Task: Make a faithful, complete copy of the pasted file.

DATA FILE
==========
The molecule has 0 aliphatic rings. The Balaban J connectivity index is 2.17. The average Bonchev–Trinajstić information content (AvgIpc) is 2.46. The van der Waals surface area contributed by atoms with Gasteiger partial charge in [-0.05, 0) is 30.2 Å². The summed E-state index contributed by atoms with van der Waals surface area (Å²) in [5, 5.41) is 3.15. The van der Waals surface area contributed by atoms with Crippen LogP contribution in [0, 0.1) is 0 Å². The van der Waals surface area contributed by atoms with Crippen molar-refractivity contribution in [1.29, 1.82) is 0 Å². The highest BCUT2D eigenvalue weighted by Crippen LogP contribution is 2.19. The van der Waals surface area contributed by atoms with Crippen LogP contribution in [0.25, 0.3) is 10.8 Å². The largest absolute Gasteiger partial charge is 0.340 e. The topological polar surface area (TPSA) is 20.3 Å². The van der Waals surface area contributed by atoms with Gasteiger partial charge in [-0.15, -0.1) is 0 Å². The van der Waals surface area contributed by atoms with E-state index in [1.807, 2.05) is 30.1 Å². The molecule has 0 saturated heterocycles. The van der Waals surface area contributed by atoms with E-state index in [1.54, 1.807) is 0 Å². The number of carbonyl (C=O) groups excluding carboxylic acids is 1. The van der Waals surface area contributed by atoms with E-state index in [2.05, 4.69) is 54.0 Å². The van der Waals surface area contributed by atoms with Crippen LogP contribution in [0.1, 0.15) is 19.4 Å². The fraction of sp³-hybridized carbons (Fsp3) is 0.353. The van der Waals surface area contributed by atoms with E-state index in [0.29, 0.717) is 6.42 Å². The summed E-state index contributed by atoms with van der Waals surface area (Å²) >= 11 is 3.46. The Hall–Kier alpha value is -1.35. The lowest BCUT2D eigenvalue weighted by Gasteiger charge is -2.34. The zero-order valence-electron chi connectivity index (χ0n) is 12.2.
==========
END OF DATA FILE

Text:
The molecule has 0 aliphatic rings. The Balaban J connectivity index is 2.17. The average Bonchev–Trinajstić information content (AvgIpc) is 2.46. The van der Waals surface area contributed by atoms with Gasteiger partial charge in [-0.05, 0) is 30.2 Å². The summed E-state index contributed by atoms with van der Waals surface area (Å²) in [5, 5.41) is 3.15. The van der Waals surface area contributed by atoms with Crippen LogP contribution in [0, 0.1) is 0 Å². The van der Waals surface area contributed by atoms with Crippen molar-refractivity contribution in [1.29, 1.82) is 0 Å². The highest BCUT2D eigenvalue weighted by Crippen LogP contribution is 2.19. The van der Waals surface area contributed by atoms with Crippen LogP contribution in [0.25, 0.3) is 10.8 Å². The largest absolute Gasteiger partial charge is 0.340 e. The topological polar surface area (TPSA) is 20.3 Å². The van der Waals surface area contributed by atoms with Gasteiger partial charge in [-0.15, -0.1) is 0 Å². The van der Waals surface area contributed by atoms with E-state index in [1.807, 2.05) is 30.1 Å². The molecule has 0 saturated heterocycles. The van der Waals surface area contributed by atoms with E-state index in [1.54, 1.807) is 0 Å². The number of carbonyl (C=O) groups excluding carboxylic acids is 1. The van der Waals surface area contributed by atoms with E-state index in [2.05, 4.69) is 54.0 Å². The van der Waals surface area contributed by atoms with Crippen LogP contribution in [0.1, 0.15) is 19.4 Å². The fraction of sp³-hybridized carbons (Fsp3) is 0.353. The van der Waals surface area contributed by atoms with E-state index in [0.29, 0.717) is 6.42 Å². The summed E-state index contributed by atoms with van der Waals surface area (Å²) >= 11 is 3.46. The Hall–Kier alpha value is -1.35. The lowest BCUT2D eigenvalue weighted by Gasteiger charge is -2.34. The zero-order valence-electron chi connectivity index (χ0n) is 12.2.